A political scandal that erupted in San Diego 16 years ago indirectly established a peculiar — and unseemly — ethical double standard regarding local ballot measures.
Simply put, while it may be legal for public officials to mislead the public in seeking approval of bond and tax measures — which they often do — it’s illegal to mislead bankers when those measures are implemented.
The San Diego case involved a $500 million bond issue that city officials were marketing. A member of the city’s pension board, Diann Shipione, questioned the veracity of the documents that the city had prepared for would-be buyers of the bond, saying they severely overstated the financial health of the city pension fund.
Officials waged a vendetta against Shipione for her heresy and tried to dump her from the pension board and even have her arrested.
However, the federal Securities and Exchange Commission took up the case and charged several city officials with fraud, including the city manager, saying they had lied in the bond sale documents, and four of them were forced from office and eventually paid fines. Mayor Dick Murphy also was forced to resign.
Since then, countless local tax and bond measures have appeared on ballots, and the campaigns for them have become increasingly misleading. Local officials hire high-powered campaign firms to provide “information” that’s ill-disguised advocacy and often obscures the measures’ true purpose to voters.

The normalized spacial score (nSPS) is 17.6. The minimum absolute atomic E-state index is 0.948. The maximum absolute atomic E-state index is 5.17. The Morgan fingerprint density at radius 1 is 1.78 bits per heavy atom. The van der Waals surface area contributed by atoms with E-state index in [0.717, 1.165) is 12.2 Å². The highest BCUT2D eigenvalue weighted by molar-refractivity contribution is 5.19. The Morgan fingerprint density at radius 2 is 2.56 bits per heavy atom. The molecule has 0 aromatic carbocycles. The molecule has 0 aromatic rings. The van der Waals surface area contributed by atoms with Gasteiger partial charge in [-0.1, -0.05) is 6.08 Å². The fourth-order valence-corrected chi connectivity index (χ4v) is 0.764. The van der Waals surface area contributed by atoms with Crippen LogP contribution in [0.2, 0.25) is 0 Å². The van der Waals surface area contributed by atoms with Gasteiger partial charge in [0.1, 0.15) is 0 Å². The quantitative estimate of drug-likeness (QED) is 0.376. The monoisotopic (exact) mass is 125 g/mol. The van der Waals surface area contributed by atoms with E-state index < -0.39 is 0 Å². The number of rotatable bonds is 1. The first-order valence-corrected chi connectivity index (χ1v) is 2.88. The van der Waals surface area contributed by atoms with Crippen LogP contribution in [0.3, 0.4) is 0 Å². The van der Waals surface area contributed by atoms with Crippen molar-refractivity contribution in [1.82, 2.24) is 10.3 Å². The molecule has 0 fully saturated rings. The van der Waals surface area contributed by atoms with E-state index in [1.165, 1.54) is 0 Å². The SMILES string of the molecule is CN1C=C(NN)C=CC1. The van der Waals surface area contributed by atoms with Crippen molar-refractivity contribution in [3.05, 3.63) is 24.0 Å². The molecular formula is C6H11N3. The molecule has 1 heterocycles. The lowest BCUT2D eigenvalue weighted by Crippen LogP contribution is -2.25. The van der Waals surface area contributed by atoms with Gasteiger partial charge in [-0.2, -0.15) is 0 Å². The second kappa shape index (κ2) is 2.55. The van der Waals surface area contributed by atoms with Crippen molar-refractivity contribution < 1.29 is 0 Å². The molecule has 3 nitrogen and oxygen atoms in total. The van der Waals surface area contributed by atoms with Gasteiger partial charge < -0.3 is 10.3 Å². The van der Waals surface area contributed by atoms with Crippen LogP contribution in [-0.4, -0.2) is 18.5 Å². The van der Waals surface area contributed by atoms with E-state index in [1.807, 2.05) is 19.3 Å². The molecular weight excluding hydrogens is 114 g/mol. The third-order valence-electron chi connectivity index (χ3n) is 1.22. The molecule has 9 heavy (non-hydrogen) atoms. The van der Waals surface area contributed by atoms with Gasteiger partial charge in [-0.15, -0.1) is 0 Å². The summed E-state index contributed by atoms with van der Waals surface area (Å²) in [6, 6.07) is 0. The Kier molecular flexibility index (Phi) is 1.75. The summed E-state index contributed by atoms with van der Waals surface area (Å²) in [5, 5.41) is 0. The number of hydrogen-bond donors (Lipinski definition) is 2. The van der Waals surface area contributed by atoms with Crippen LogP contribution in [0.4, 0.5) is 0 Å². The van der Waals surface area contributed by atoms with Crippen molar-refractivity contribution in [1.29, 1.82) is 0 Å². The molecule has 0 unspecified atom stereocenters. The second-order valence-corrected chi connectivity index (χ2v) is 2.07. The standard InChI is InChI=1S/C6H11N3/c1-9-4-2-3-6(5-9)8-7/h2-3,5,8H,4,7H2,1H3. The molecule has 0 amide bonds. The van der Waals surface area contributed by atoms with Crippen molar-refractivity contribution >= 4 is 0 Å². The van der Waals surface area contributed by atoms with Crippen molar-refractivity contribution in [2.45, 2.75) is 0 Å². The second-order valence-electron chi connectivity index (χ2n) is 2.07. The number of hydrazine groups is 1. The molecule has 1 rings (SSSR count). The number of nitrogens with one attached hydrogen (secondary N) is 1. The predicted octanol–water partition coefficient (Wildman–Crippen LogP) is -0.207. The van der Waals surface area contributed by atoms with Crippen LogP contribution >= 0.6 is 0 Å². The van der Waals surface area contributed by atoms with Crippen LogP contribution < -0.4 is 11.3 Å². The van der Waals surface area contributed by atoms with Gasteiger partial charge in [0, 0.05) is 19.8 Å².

The state’s Fair Political Practices Commission has occasionally intervened when these “information” campaigns cross the line, but the practice continues largely unabated.
Meanwhile, the feds have reinforced the illegality of lying to bankers when officials attempt to market bonds that voters have approved.
This month, the SEC struck again, charging that administrators of Montebello Unified School District misled potential buyers of $100 million in school construction bonds about financial and mismanagement problems.
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Montebello Unified Supt. Anthony Martinez agreed to a fine as part of a settlement and the district’s former finance officer, Ruben Rojas, awaits trial on the civil charges.
The case, a smaller scale clone of what happened in San Diego many years earlier, puts local officials on notice again about the perils of misleading bankers.
But what about misleading voters?
Two years ago, Assemblyman Jay Obernolte, a Republican from Big Bear Lake, carried — and then-Gov. Jerry Brown signed — Assembly Bill 195, compelling local officials to give more factual information to voters. They would have to tell voters, in a bond or tax measure’s summary, how much they would be paying and how long they would be shouldering the new levies.
Local officials hate Obernolte’s law, claiming that the required data takes up too much of a summary limited to 75 words. However, what they really dislike is that the financial facts crowd out rosy promises and might discourage voters from approving their proposals.
Sen. Scott Wiener, a San Francisco Democrat, rode to their rescue this year with legislation, Senate Bill 268, now awaiting Gov. Gavin Newsom’s signature or veto.
Wiener makes no bones about his intent. He believes that Obernolte’s law would result in fewer tax and bond measures being passed and his legislation would allow officials to bury the required financial data in the fine print of voter guides, where it would be much less likely to be read.
Thus, officials would be free once again to pump up their one-sided pitches in ballot summaries.